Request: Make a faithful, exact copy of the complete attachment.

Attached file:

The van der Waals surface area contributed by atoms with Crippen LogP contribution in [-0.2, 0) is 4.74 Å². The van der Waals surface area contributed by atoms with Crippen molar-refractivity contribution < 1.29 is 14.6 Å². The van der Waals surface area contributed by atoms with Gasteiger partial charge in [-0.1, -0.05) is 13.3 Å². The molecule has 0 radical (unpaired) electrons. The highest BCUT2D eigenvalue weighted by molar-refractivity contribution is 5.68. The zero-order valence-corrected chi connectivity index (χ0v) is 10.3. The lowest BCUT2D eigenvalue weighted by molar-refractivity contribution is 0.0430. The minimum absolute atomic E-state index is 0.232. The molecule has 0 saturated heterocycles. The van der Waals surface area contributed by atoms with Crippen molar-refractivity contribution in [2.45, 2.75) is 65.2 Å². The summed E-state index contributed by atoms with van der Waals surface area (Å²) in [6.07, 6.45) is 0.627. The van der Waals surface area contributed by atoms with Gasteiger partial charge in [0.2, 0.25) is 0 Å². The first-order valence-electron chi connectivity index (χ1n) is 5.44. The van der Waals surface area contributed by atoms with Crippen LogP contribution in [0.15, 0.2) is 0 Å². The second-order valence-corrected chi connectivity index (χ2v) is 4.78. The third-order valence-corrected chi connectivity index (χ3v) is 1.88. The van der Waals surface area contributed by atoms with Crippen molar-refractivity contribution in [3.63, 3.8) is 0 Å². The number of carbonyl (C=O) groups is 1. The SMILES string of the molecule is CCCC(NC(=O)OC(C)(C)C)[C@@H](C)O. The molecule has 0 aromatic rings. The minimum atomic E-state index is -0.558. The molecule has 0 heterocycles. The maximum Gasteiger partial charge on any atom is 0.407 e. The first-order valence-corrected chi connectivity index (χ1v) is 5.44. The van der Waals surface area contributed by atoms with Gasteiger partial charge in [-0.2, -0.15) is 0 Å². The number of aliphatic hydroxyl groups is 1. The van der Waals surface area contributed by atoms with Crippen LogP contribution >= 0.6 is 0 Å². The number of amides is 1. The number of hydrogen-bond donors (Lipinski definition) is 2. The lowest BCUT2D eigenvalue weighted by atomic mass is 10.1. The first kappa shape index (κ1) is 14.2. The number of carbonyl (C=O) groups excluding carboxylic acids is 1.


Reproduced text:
The van der Waals surface area contributed by atoms with Crippen LogP contribution in [-0.2, 0) is 4.74 Å². The van der Waals surface area contributed by atoms with Crippen molar-refractivity contribution < 1.29 is 14.6 Å². The van der Waals surface area contributed by atoms with Gasteiger partial charge in [-0.1, -0.05) is 13.3 Å². The molecule has 0 radical (unpaired) electrons. The highest BCUT2D eigenvalue weighted by molar-refractivity contribution is 5.68. The zero-order valence-corrected chi connectivity index (χ0v) is 10.3. The lowest BCUT2D eigenvalue weighted by molar-refractivity contribution is 0.0430. The minimum absolute atomic E-state index is 0.232. The molecule has 0 saturated heterocycles. The van der Waals surface area contributed by atoms with Crippen molar-refractivity contribution in [2.45, 2.75) is 65.2 Å². The summed E-state index contributed by atoms with van der Waals surface area (Å²) in [6.07, 6.45) is 0.627. The van der Waals surface area contributed by atoms with Gasteiger partial charge in [0.2, 0.25) is 0 Å². The first-order valence-electron chi connectivity index (χ1n) is 5.44. The van der Waals surface area contributed by atoms with Crippen LogP contribution in [0.15, 0.2) is 0 Å². The second-order valence-corrected chi connectivity index (χ2v) is 4.78. The third-order valence-corrected chi connectivity index (χ3v) is 1.88. The van der Waals surface area contributed by atoms with Crippen molar-refractivity contribution in [3.63, 3.8) is 0 Å². The number of carbonyl (C=O) groups is 1. The SMILES string of the molecule is CCCC(NC(=O)OC(C)(C)C)[C@@H](C)O. The molecule has 0 aromatic rings. The minimum atomic E-state index is -0.558. The molecule has 0 heterocycles. The maximum Gasteiger partial charge on any atom is 0.407 e. The first-order valence-corrected chi connectivity index (χ1v) is 5.44. The van der Waals surface area contributed by atoms with Gasteiger partial charge in [-0.2, -0.15) is 0 Å². The number of aliphatic hydroxyl groups is 1. The van der Waals surface area contributed by atoms with Crippen LogP contribution >= 0.6 is 0 Å². The number of amides is 1. The number of hydrogen-bond donors (Lipinski definition) is 2. The lowest BCUT2D eigenvalue weighted by atomic mass is 10.1. The first kappa shape index (κ1) is 14.2. The number of carbonyl (C=O) groups excluding carboxylic acids is 1.